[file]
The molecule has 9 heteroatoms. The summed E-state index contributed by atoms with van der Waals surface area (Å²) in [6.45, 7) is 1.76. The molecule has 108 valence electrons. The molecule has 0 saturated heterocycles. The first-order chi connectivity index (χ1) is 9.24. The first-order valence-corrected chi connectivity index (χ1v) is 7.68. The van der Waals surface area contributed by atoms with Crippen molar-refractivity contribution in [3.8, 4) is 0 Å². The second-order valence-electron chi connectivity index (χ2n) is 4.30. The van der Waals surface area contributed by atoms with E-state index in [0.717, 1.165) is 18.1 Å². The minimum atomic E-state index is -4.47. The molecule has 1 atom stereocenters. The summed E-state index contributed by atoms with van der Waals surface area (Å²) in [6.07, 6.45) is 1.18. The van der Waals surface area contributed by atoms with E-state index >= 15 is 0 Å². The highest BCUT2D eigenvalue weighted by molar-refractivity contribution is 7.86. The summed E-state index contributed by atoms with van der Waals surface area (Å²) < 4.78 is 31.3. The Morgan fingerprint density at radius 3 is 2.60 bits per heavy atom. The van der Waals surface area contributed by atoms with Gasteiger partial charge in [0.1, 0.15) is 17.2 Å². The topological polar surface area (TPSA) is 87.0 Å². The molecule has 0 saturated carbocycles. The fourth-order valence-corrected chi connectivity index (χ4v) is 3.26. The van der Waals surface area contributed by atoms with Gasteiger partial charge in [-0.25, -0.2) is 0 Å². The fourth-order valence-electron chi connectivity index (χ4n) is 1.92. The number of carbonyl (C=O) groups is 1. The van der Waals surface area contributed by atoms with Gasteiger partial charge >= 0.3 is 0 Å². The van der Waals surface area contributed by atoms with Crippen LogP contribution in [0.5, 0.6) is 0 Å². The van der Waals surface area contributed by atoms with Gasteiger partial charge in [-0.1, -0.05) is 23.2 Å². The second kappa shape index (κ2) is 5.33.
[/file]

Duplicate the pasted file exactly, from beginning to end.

The molecule has 9 heteroatoms. The summed E-state index contributed by atoms with van der Waals surface area (Å²) in [6.45, 7) is 1.76. The molecule has 108 valence electrons. The molecule has 0 saturated heterocycles. The first-order chi connectivity index (χ1) is 9.24. The first-order valence-corrected chi connectivity index (χ1v) is 7.68. The van der Waals surface area contributed by atoms with Crippen molar-refractivity contribution in [3.8, 4) is 0 Å². The second-order valence-electron chi connectivity index (χ2n) is 4.30. The van der Waals surface area contributed by atoms with E-state index in [0.717, 1.165) is 18.1 Å². The minimum atomic E-state index is -4.47. The molecule has 1 atom stereocenters. The summed E-state index contributed by atoms with van der Waals surface area (Å²) in [6.07, 6.45) is 1.18. The van der Waals surface area contributed by atoms with E-state index >= 15 is 0 Å². The highest BCUT2D eigenvalue weighted by molar-refractivity contribution is 7.86. The summed E-state index contributed by atoms with van der Waals surface area (Å²) < 4.78 is 31.3. The Morgan fingerprint density at radius 3 is 2.60 bits per heavy atom. The van der Waals surface area contributed by atoms with Gasteiger partial charge in [0.1, 0.15) is 17.2 Å². The topological polar surface area (TPSA) is 87.0 Å². The molecule has 0 saturated carbocycles. The fourth-order valence-corrected chi connectivity index (χ4v) is 3.26. The van der Waals surface area contributed by atoms with Gasteiger partial charge in [-0.25, -0.2) is 0 Å². The fourth-order valence-electron chi connectivity index (χ4n) is 1.92. The number of carbonyl (C=O) groups is 1. The van der Waals surface area contributed by atoms with Gasteiger partial charge >= 0.3 is 0 Å². The van der Waals surface area contributed by atoms with Crippen LogP contribution in [0.5, 0.6) is 0 Å². The van der Waals surface area contributed by atoms with Gasteiger partial charge in [-0.1, -0.05) is 23.2 Å². The second kappa shape index (κ2) is 5.33.